Roundtable on Electronic Evidence at EuroJust, 11-12 May 2015

Imagine…

Your national prosecutor contacts you at EuroJust to mention that they are about to launch an investigation on Mickey Mouse, CEO of ACME Corporation, on an alleged industrial espionage case. You will need to liaise with representative of 2 other EU member states for this investigation to collect and to acquire digital data needed to build evidence of this corporate espionage.

While the first of the two member states is completely in line with your request, the second lets you know that they are already investigating ACME Corporation for fiscal fraud and they have already acquired a large set of digital data through intrusion techniques approved by a national judge. Although willing to share that data, they refuse to perform physical searches that would jeopardise their on-going fiscal fraud investigation.

Could this type of scenario become common place? How could we build a common trusted environment to handle such legal cases?

With the growth in number and complexity of international crimes leaving trails of electronic and digital data extremely useful in building potential evidence, the judicial stakeholders are and will increasingly be challenged.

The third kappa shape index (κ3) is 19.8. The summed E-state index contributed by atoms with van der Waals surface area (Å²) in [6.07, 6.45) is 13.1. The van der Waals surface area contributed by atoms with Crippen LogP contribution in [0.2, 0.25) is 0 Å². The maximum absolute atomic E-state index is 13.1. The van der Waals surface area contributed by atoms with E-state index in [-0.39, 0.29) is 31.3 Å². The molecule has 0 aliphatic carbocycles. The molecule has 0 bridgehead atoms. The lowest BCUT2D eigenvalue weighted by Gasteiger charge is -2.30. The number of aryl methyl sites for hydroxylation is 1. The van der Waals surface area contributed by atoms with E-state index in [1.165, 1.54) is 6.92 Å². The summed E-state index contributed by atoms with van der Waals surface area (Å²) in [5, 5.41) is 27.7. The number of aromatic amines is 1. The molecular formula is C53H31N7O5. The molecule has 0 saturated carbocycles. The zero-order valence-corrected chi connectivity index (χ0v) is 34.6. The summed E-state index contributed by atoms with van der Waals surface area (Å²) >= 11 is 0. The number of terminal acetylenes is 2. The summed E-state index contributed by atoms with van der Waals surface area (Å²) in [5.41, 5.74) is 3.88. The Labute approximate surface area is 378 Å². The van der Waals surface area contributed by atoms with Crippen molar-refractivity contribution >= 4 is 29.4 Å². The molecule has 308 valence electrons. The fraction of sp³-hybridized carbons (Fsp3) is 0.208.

Already today, electronic and digital data trails of a single individual amount to Terabytes with a growing rate roughly doubling every 18 months. Furthermore, new technologies are developed at faster pace such as Cloud computing in remote data centres, Internet of Things with billions of sensors and connected objects to be deployed everywhere in the World in the next decades, 3D printing reaching the mass market and nano-robots soon to be ingestible. Together data size and new technologies are heavily challenging the legal systems behind our democracies.

Joint the roundtable organised by the EVIDENCE consortium to share your knowledge, your opinion and to help brainstorming on:

  • How the EU and national legal systems should adapt to new technologies and new trends of use of these technologies by criminals.
  • How new technologies could be used by the judicial stakeholders to increase the efficiency of legal proceedings while maintaining or even improving the trustworthiness of the digital evidence building process.
  • How legal scenarios may need to evolve to open the opportunity for establishing a common, shared and trusted environment for all stakeholders involved.

This Roundtable will take place over 2 successive sessions on May 11 and 12, 2015. The program of the event can be found here.